Reference: “Serotonin reduction in post-acute sequelae of viral infection” by Andrea C. Wong, Ashwarya S. Devason, Iboro C. Umana, Timothy O. Cox, Lenka Dohnalová, Lev Litichevskiy, Jonathan Perla, Patrick Lundgren, Zienab Etwebi, Luke T. Izzo, Jihee Kim, Monika Tetlak, Hélène C. Descamps, Simone L. Park, Stephen Wisser, Aaron D. McKnight, Ryan D. Pardy, Junwon Kim, Niklas Blank, Shaan Patel, Katharina Thum, Sydney Mason, Jean – Christophe Beltra, Michaël F. Michieletto, Shin Foong Ngiow, Brittany M. Miller, Megan J. Liou, Bhoomi Madhu, Oxana Dmitrieva-Posocco, Alex S. Huber, Peter Hewins, Christopher Petucci, Candice P. Chu, Gwen Baraniecki-Zwil , Leila B. Giron, Amy E. Baxter, Allison R. Greenplate, Charlotte Kearns, Kathleen Montone, Leslie A. Litzky, Michael Feldman, Jorge Henao-Mejia, Boris Striepen, Holly Ramage, Kellie A. Jurado, Kathryn E. Wellen , Una O’Doherty, Mohamed Abdel-Mohsen, Alan L. Landay, Ali Keshavarzian, Timothy J. Henrich, Steven G. Deeks, Michael J. Peluso, Nuala J. Meyer, E. John Wherry, Benjamin A. Abramoff, Sara Cherry, Christoph A. Thaiss and Maayan Levy, October 16, 2023, Cell.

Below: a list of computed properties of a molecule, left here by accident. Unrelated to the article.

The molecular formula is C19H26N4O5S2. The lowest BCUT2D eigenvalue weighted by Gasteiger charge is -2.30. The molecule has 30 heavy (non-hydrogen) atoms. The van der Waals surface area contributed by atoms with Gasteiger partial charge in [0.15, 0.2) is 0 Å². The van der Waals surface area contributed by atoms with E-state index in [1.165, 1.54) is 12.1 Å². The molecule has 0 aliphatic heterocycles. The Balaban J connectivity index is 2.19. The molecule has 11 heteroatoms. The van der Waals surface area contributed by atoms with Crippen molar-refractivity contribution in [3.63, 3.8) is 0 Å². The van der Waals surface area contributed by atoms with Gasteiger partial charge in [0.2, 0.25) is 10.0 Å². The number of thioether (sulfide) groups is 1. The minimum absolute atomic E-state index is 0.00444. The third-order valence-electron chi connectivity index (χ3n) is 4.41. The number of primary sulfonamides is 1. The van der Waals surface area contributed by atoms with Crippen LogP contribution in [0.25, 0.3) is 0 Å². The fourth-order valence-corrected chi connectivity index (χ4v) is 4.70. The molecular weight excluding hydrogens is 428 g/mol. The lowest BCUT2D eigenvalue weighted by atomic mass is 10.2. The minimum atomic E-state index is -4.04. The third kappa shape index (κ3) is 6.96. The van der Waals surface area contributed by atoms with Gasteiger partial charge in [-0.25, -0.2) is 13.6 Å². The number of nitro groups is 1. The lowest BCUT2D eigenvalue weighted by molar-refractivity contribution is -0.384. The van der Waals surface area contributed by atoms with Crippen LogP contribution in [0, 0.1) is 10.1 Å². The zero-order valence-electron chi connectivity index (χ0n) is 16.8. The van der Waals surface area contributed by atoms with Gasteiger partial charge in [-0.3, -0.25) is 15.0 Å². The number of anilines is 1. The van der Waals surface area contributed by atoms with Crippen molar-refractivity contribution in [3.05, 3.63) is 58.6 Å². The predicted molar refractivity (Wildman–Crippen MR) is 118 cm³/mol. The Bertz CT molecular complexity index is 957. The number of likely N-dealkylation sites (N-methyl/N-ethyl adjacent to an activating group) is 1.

DOI: 10.1016/j.cell.2023.09.013

For more information about the Post-COVID Assessment and Recovery Clinic and long COVID research, visit: https://www.pennmedicine.org/for-health-care-professionals/for-physicians/covid-information/post -covid19-assessment -and-recovery-clinic-at-penn, or call 215-893-2668.

The study was funded in part by the PolyBio Research Foundation, the Penn Center for Research on Coronavirus and other emerging pathogens, the Pew Biomedical Scholar program, the Searle Scholars program, and the Burroughs Wellcome Fund.